The Great History of Fado: Portugal’s Best Music Tradition


Your visit to Lisbon and fado music go hand in hand. You won’t be able to escape this attraction as you make your way through the Portuguese capital; and if this is the first you’re hearing of this art, you’re in for a treat.

Lisbon takes fado very seriously. Here’s what you need to know in order to fully appreciate the emergence of this musical genre in the modern world.

What is Fado Music

Fado music is a Portuguese singing performance that is most commonly staged in a cafe, bar or restaurant setting. This being said, today there are actually formal fado theaters in Lisbon where full shows take place nightly.

The genre gained quick popularity due to its overwhelmingly expressive and melodic nature. It’s a profound singing experience that is often interpreted as quite moving/heartbreaking to people who can’t understand the words.

Fado – by Paul Arps – Wikimedia Commons

Listeners often express a feeling of loss or longing as interpreted by the emotive sounds.

Alongside the main singer, there are usually two 12-string guitars, a couple of violas and a bass of sorts in the band supporting the show. The amount of instruments used in fado, however, is entirely open to interpretation and it is also not uncommon to find a singer accompanied by just one guitar.

Fado is a haunting musical art. The word itself directly translates to “fate”, and is indicative of the emotion that the performances seek to draw out of each listener. Fate being the very melancholic notion keeping us all afloat in life.

History of Fado Music

It is very difficult to trace the exact origins of fado music in Portugal. What we do know is that it emerged sometime during the 1800s as a response to the many dangerous sea voyages that Portuguese citizens were subjecting themselves to in search of new worlds.

This was a time of great discovery but great risk for the people, and it is believed that the sailors, bohemians and courtesans took part in singing & dancing rituals in order to lighten the load of the times.

Fado – by Neva – Wikimedia Commons

Fado is believed to have first appeared in Lisbon post-1840. The sailor bars in the Alfama were the first spots where male-singers would take to the stage and perform for whoever would listen.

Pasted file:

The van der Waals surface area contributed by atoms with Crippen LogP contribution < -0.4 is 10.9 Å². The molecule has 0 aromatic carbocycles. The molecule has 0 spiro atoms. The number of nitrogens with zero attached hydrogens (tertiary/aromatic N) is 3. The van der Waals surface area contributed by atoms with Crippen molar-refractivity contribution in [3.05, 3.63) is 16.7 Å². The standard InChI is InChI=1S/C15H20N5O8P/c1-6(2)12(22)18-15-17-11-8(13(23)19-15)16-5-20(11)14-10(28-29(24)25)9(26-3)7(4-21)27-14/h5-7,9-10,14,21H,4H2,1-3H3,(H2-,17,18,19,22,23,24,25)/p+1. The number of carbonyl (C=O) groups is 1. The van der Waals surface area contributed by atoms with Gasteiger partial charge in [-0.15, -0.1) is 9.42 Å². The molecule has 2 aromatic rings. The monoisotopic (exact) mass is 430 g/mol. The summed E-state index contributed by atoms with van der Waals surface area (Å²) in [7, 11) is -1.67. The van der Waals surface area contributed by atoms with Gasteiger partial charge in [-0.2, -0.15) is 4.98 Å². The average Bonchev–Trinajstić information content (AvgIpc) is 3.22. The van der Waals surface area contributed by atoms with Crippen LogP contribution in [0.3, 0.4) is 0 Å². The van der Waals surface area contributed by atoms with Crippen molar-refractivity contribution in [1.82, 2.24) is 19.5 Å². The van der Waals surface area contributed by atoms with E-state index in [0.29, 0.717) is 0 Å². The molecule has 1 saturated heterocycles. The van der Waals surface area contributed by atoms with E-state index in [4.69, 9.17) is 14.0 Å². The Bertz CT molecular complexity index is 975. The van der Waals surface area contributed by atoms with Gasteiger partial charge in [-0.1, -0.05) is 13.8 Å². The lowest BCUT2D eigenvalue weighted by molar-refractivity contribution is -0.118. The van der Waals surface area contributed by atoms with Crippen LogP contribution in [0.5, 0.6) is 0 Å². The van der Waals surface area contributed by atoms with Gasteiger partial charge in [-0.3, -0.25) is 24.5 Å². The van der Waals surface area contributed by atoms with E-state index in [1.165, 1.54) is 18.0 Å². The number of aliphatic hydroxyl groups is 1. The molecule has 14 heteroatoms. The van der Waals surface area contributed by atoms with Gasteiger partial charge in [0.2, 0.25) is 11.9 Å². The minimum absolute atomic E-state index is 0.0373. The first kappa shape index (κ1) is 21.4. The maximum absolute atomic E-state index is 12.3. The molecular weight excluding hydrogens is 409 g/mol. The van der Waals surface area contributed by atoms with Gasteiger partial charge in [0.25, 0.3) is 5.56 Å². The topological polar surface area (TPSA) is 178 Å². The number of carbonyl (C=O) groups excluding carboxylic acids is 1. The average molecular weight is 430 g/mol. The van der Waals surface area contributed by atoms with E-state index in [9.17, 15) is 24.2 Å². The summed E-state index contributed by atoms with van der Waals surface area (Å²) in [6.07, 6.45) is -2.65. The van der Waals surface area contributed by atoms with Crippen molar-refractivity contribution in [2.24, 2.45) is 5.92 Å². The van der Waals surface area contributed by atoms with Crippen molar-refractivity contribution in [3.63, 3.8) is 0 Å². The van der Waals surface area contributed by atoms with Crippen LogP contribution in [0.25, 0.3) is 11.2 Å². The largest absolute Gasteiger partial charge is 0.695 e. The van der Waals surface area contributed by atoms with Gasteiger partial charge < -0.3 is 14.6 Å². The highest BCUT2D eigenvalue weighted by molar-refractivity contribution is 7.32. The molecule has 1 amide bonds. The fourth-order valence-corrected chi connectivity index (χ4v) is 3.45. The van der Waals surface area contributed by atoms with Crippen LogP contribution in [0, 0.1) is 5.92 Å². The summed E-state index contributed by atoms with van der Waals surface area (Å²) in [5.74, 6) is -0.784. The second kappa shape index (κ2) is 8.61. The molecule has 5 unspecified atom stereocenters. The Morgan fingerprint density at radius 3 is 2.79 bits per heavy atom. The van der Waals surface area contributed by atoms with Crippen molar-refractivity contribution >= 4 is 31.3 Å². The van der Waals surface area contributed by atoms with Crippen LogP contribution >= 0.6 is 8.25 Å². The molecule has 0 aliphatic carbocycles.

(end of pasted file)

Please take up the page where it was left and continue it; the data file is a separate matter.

It was only when female singers began taking to stage that the working class people of Lisbon at the time became the target audience for the performances.

Being a fado singer became a sought after profession for emerging artists in the Lisbon community. The neighborhood of Mouraria is known to have birthed many of the most successful early fado singers in the city, and if you visit Mouraria today you can still find many odes to them exhibited through street arts.

Tribute to fado singers in Vernaccia – by Vernaccia – Wikimedia Commons

Types of Fado

It’s important to note that there are two main variants of fado music. Essentially this just means two different styles: Lisbon and Coimbra.

Lisbon fado is rooted in marginality and transgression. This style of fado was popular in the late 18 and early 1900s, and was reflective of the times; heavy reigns of censorship that caused changes to urban entertainment.

Fado of these times found success mostly thanks to Lisbon’s radio stations that were able to distribute the sounds to the country. The main sources of these performances took place in the bars that attracted sailors and prostitutes.

Fado – by Jimmy Baikovicius – Wikimedia Commons

Lisbon fado is customarily sung by female singers. It is incredibly mournful, soulful and emotive.

Coimbra fado originated via the traditions of the University of Coimbra.

Usually sung by male performers, the art was thought to be a form of “wooing” of the female students of the university.

Keeping to tradition, Coimbra Fado performers will still dress in traditional university robes and capes during each performance. It is said that Coimbra is a form of fado intended to appeal to upper class folk with formal educations; something not everyone in Portugal had access to during these times.

Contrary to Lisbon fado, Coimbra fado is noticeably more uptempo and cheerful. 

Fado – by Jimmy Baikovicius – Wikimedia Commons

Fado Music in Lisbon Today

As I said, your visit to Lisbon will not be without at least one fado experience at some point in the city center.

While Mouraria in the north might have been the birthplace of most of the performers, there is money in the tourist-hubs, so all of the entertainers flock down to the Alfama and Bairro Alto to put on their shows.

As you make your way through the streets of these historic neighborhoods you’ll see signs for fado performances every few meters. Most included dinner, but there are also bars that offer the experience.

The bars and restaurants that offer fado to tourists will usually charge a few euros per person to each bill as a cover charge for the performance. This fee can reach up to €15 so don’t be alarmed to find it when it comes time to pay; ask before if you are on a budget!

Fado in Bairro Alto – by MollySVH – Wikimedia Commons

If a bar or sit-down dinner doesn’t interest you, but you’d very much like to experience the tradition, take a look at the schedule at the Fado in Chiado theatre in the city center.

This fado theatre is situated in the heart of Chiado and offers formal, nightly performances in an area setting. They bring in the best fado singers from all over Portugal, and performances are staged with motion pictures screening behind the band, making for a full sensory experience.

For some great fado venues in Lisbon, click here. To read further about some of the most important fado singers of all time, click here. For free guided walking tours before or after your fado show, click here!

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